The Life of Lady Emma Hamilton, the Mistress of Lord Nelson
She was the daughter of a blacksmith, born 26 April 1765 baptised as Amy Lyon in Ness, Cheshire, England. Her father, Henry, died when she was two months old so she was brought up by her mother. When she grew up she changed her name to Emma Hart and it was by this name that society knew her. But history knows her by her married name Emma Hamilton, the mistress of Lord Nelson.
By the time she was twelve Emma was in domestic service, working as a maid in the home of a surgeon in Chester. Afterwards she worked for a family living in Blackfriars in London. While in that establishment she became friends with another maid, Jane, who had ambitions for greater things. Jane Powell wanted to become an actress and encouraged Emma to get involved. Emma was inspired by the theatre and found a job working as a maid to a number of actresses.
The theatre may have inspired her but the wages of a maid did not, so Emma moved on to new fields, this time as a model and dancer working for a so-called ‘doctor at his ‘Temple of Health’. By this time she had developed into a beautiful fifteen year old with an outstandingly good figure.
Some accounts say that she moved into a brothel and worked as a prostitute, others simply move on to her relationship with Sir Harry Featherstone while still a teenager.
Sir Harry was a wealthy playboy who took Emma as his mistress. She lived in a cottage in the grounds of his mansion Uppark in Sussex and reputedly entertained Sir Harry’s friends by dancing naked on the table. In later life Sir Harry would marry beneath his station to a dairy maid, but he lost interest in Emma, being more interested in drinking and hunting at that stage in his life,than in his teenage mistress.
When Emma became pregnant, ( about 1781) he reportedly took her to London where she bore a child, Emma Carew. A married couple related to Emma raised the child.
Sir Harry had a nephew, the Honourable Charles Francis Greville a Member of Parliament, second son to the Earl of Warwick and sixteen years older than Emma. They became romantically involved and she became his mistress. It was Greville who persuaded her to change her name to Emma Hart and introduced her to a famous painter of that period, George Romney. Greville wanted him to paint her portrait. He did more than that recognising in Emma’s looks and figure his ideal ‘Muse’. It was the beginning of a whole series of paintings which made Emma famous.
Emma painted by George Romney
So Emma entered into Society, enabled by her natural beauty, and her ability to adapt to a life quite different from the one she had been borne into. She was described as a charming young woman, witty and intelligent. However in spite of these recorded natural advantages Emma was unlucky in love. In need of money Greville looked around for a solution, which he found in a rich 18year old heiress in 1783. So a wife was in favour and the mistress was out.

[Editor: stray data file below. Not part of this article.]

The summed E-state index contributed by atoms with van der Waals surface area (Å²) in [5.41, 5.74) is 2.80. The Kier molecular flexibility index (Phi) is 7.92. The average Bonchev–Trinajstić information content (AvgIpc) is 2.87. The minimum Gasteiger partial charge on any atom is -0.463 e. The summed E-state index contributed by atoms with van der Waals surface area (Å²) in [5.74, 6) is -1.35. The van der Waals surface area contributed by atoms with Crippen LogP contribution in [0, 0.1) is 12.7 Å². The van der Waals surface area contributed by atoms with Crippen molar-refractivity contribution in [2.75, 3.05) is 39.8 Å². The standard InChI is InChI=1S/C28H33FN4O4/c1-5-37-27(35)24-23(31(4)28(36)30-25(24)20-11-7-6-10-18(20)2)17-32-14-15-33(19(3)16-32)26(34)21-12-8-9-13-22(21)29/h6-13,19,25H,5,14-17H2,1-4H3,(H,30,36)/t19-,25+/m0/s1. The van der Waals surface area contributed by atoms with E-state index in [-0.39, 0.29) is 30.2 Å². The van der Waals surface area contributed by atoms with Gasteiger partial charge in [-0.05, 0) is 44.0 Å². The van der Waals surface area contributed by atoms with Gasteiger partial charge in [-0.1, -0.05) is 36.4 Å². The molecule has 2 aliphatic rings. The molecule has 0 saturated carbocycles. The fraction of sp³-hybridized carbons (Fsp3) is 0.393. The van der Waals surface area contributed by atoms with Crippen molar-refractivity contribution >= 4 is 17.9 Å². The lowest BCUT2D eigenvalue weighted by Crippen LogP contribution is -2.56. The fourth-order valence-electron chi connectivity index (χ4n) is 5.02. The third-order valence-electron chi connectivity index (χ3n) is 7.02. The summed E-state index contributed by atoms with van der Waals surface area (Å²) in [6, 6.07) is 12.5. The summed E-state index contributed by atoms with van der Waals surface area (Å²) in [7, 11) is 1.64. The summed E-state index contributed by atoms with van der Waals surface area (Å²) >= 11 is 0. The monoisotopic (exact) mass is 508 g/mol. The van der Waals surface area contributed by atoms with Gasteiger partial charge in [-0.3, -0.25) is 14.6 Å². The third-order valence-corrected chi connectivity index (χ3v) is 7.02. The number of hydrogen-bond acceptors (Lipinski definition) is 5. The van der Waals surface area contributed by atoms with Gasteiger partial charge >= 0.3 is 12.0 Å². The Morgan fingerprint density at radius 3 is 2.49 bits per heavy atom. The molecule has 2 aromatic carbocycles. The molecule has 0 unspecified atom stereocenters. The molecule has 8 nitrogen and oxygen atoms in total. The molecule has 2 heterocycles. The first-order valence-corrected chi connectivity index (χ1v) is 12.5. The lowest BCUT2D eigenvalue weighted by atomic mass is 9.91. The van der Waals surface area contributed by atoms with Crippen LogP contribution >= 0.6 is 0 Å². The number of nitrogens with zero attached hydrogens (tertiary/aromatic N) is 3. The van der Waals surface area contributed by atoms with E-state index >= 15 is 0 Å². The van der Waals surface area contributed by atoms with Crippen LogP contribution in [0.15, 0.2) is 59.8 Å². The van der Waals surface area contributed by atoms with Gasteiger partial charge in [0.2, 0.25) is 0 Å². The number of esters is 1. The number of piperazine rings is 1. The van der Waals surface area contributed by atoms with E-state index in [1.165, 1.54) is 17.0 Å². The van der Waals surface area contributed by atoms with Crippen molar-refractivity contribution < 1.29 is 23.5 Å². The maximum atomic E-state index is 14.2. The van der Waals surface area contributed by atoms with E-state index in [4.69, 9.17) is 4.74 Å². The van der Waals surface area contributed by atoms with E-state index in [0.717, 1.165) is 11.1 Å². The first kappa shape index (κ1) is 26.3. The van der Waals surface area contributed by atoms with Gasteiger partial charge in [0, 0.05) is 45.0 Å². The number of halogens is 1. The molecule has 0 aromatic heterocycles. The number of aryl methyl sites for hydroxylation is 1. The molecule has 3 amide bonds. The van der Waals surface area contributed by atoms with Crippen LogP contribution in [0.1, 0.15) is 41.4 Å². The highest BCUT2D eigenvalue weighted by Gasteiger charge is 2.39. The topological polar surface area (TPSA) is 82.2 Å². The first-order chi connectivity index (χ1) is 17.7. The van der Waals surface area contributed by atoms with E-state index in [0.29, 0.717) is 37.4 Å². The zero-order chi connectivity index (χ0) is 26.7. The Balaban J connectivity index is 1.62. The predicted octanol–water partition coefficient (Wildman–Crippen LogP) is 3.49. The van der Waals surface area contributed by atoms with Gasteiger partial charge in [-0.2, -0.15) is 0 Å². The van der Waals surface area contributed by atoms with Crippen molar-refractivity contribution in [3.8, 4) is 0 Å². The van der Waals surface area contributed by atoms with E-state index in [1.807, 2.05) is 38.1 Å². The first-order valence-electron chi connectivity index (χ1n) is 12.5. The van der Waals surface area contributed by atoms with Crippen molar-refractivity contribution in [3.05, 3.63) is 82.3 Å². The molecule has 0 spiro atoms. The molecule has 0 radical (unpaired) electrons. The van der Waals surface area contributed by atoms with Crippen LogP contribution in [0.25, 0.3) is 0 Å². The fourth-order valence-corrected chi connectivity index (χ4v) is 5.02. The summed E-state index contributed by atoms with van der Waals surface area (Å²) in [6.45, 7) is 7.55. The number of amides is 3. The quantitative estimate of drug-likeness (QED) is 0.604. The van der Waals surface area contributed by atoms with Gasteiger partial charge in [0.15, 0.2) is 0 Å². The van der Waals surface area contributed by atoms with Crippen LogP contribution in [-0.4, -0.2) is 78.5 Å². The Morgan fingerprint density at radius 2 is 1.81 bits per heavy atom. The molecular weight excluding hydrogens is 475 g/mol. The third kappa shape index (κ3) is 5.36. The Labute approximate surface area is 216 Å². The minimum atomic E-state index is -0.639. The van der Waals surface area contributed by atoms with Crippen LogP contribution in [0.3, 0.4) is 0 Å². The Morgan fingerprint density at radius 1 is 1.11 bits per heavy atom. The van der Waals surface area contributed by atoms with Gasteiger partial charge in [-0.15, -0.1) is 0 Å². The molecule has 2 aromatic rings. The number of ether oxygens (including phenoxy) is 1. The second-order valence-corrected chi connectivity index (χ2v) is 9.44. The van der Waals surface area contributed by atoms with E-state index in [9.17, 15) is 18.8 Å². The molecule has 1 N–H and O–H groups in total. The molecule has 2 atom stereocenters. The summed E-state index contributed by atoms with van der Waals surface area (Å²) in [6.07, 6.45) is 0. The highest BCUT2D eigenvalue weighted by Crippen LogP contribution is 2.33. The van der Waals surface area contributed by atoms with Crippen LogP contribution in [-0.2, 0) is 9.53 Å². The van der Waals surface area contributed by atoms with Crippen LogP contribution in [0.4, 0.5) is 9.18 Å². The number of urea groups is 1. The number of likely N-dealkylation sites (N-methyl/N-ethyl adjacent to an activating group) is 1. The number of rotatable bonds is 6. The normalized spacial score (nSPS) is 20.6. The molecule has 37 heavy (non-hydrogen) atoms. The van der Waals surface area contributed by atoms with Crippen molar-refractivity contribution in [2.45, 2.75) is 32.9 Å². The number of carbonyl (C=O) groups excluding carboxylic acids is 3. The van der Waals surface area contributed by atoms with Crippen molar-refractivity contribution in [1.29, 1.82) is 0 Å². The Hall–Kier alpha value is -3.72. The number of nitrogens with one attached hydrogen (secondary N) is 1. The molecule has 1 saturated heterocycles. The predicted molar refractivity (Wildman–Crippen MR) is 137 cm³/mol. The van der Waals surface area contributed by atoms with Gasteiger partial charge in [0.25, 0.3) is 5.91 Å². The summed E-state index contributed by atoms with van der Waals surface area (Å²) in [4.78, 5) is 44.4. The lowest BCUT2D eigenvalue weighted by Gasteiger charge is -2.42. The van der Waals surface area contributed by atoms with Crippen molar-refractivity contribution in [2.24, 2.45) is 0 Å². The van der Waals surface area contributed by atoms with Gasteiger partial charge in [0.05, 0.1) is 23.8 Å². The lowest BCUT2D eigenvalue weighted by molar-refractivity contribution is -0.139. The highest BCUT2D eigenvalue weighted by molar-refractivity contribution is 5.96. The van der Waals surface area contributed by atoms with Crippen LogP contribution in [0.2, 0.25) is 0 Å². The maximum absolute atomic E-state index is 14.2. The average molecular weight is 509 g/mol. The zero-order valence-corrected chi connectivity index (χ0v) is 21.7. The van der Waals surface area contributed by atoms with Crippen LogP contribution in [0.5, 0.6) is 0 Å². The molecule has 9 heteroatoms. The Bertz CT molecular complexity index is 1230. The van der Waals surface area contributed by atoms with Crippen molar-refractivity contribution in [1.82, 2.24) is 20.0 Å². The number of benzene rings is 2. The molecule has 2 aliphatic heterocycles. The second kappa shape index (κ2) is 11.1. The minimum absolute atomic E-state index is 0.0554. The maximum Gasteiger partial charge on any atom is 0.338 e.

A resourceful man, Greville sent her to his uncle Sir William Hamilton, the British Envoy in Naples, recommending her as a mistress and hostess. He was 62 years old at the time. Emma and her mother went to Naples thinking that they were taking a holiday while Greville was involved with his business, not knowing that the business involved courtship and marriage to his heiress.
Emma eventually realised that Greville had deserted her, settled down to life in Naples and eventually married Sir William in 1791 and gained the title of Lady Hamilton. She seemed to have found security at last and was popular in Naples and became close friends with Queen Maria Carolina of Naples.
The Hamiltons met Lord Nelson in Naples and an unconventional relationship developed between the three of them in 1797. In 1799 all three returned together to England and set up house. In 1801 Emma gave birth to a girl and named her Horatia. Society was scandalised seeing their great hero living openly with his mistress and her husband. They loved and tolerated him, but Emma was despised. Sir William died in 1803.
They had a few short years together before the fateful Battle of Trafalgar when the only true love of her life was killed in action. The grieving Emma was not allowed by the State to attend Nelson’s funeral, nor did they honour Nelson request to the government to look after the woman he loved.
Both Sir William and Lord Nelson had provided for Emma in their wills, a substantial amount , which should have kept her comfortable for the rest of her life. But Emma had grown used to spending money and gambling. She got into debt, was arrested and spent time in prison. She took Horatia to Calais when she was freed and it was there she died in poverty in 1815. Without the two men who loved her by her side she had turned into a fat old lady by the time she was 50, her looks gone, her wonderful auburn hair grey. A tragedy for a woman who had travelled so far so fast only to die alone in a foreign country.
Nelson and Emma’s daughter Horatia had a happier life than her mother and a more gentle one than her father. Nelson left his daughter a legacy of £4,000. She inherited her mother’s lively nature and her father’s independent mind. When her mother died in Calais Horatia and the British Consul arranged her mother’s funeral and she returned to England secretly on her 14th birthday. Nelson’s brother-in-law met her in Dover. She was close to her father’s family, especially to Nelson’s sisters.
When she was 21 Horatia married an Anglican clergyman, Philip Ward. They were described as an ‘intelligent and handsome couple.’ They had seven sons and three girls. Three of their sons went into Military Service -William a major in the Indian Army, Philip a Lieutenant in the Indian Infantry and Marmaduke a surgeon in the Royal Navy. His grandfather would have been delighted with that. Horatia Ward lived to a good old age, dying in March 1881 aged 80 years.